King Kyle got the job done on his home turf, roaring to a new Championship Record of 45.16. The race was tight at the 50m turn, but Chalmers took over on the back half, pulling away from Maxime Grousset. In the end, he finished just 0.32 seconds off his World Record from last year, marking an excellent performance.

Grousset picks up the silver medal with a 45.41, which also was under the previous Championship Record of 45.51.

David Popovici didn’t win a medal, finishing fourth in 45.64. He did, however, break the World Junior Record again, bringing it down from the 45.91 he swam in semifinals. Popovici also broke the Romanian Record with the swim.

China’s Pan Zhanle clocked a 45.77 in a tie for sixth with Jordan Crooks. For Zhanle, the swim marks a new Asian Record.


  • World Record: 25.27 – Maggie MacNeil (CAN), 2021
  • World Junior Record: 26.13 – Olivia Smoliga, USA (2012)
  • Championship Record: 25.27 – Maggie MacNeil (CAN), 2021
  • 2021 Champion: 25.27 – Maggie MacNeil (CAN)


  1. Claire Curzan (United States) – 25.60
  2. Maggie MacNeil (Canada) – 25.64
  3. Mollie O’Callaghan (Australia) – 25.69
  4. Kylie Masse (Canada) – 25.97
  5. Louise Hansson (Sweden) – 25.99
  6. Hanna Rosvall (Sweden) – 26.01
  7. Julie Jensen (Denmark) – 26.02 (Tie)
  8. Maaike de Waard (Netherlands) – 26.02 (Tie)

Claire Curzan continues to swim well here in Melbourne, speeding to the top seed in the women’s 50 backstroke with a 25.60. She finished just ahead of World Record holder Maggie MacNeil, who swam a 25.64. For Curzan, the swim marks a new American Record, bringing down the previous mark of 25.74, which was held by Olivia Smoliga.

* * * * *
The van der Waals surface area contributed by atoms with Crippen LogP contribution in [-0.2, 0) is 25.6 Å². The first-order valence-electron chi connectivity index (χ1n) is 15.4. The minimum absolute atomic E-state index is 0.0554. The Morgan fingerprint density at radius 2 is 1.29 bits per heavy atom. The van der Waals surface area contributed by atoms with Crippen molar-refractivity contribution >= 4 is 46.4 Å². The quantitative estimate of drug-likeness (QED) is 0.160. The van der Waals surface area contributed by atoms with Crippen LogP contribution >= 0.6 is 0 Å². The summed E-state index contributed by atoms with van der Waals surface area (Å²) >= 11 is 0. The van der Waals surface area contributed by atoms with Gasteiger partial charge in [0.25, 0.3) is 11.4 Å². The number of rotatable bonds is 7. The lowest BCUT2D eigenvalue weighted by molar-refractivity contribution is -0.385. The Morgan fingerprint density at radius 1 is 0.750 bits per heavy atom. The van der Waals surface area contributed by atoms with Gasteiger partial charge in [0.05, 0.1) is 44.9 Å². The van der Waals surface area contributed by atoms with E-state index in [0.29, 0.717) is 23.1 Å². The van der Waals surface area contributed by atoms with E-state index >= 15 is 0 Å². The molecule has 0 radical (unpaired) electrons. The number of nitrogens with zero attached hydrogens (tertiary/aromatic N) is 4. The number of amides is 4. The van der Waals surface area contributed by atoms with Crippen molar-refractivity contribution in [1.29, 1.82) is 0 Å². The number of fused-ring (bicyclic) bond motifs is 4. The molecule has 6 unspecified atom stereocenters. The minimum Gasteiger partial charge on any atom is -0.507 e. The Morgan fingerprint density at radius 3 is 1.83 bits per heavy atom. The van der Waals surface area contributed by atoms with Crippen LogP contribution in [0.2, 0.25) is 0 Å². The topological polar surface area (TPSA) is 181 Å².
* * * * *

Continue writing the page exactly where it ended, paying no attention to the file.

Right there with the top group was Australia’s Mollie O’Callaghan, who swam a 25.69 tonight. O’Callaghan took second in the women’s 100 back final last night.

Australia’s Kaylee McKeown, who won the women’s 100 back last night, was the first swimmer out this evening, finishing ninth with a 26.09.


  • World Record: 22.11 – Kliment Kolesnikov, RUS (2022)
  • World Junior Record: 22.77 – Kliment Kolesnikov, RUS (2018)
  • Championship Record: 22.22 – Florent Manaudou, FRA (2014)
  • 2021 Champion: 22.66 – Kliment Kolesnikov, RUS


  1. Isaac Cooper (Australia) – 22.52 (World Junior Record)
  2. Ryan Murphy (United States) – 22.74 (Tie)
  3. Kacper Stokowski (Poland) – 22.74 (Tie)
  4. Pieter Coetze (South Africa) – 22.86
  5. Dylan Carter (Trinidad and Tobago) – 22.90 (Tie)
  6. Lorenzo Mora (Italy) – 22.90 (Tie)
  7. Marek Ulrich (Germany) – 23.03
  8. Javier Acevedo (Canada) – 23.05 (Tie)
  9. Apostolos Christou (Greece) – 23.05 (Tie)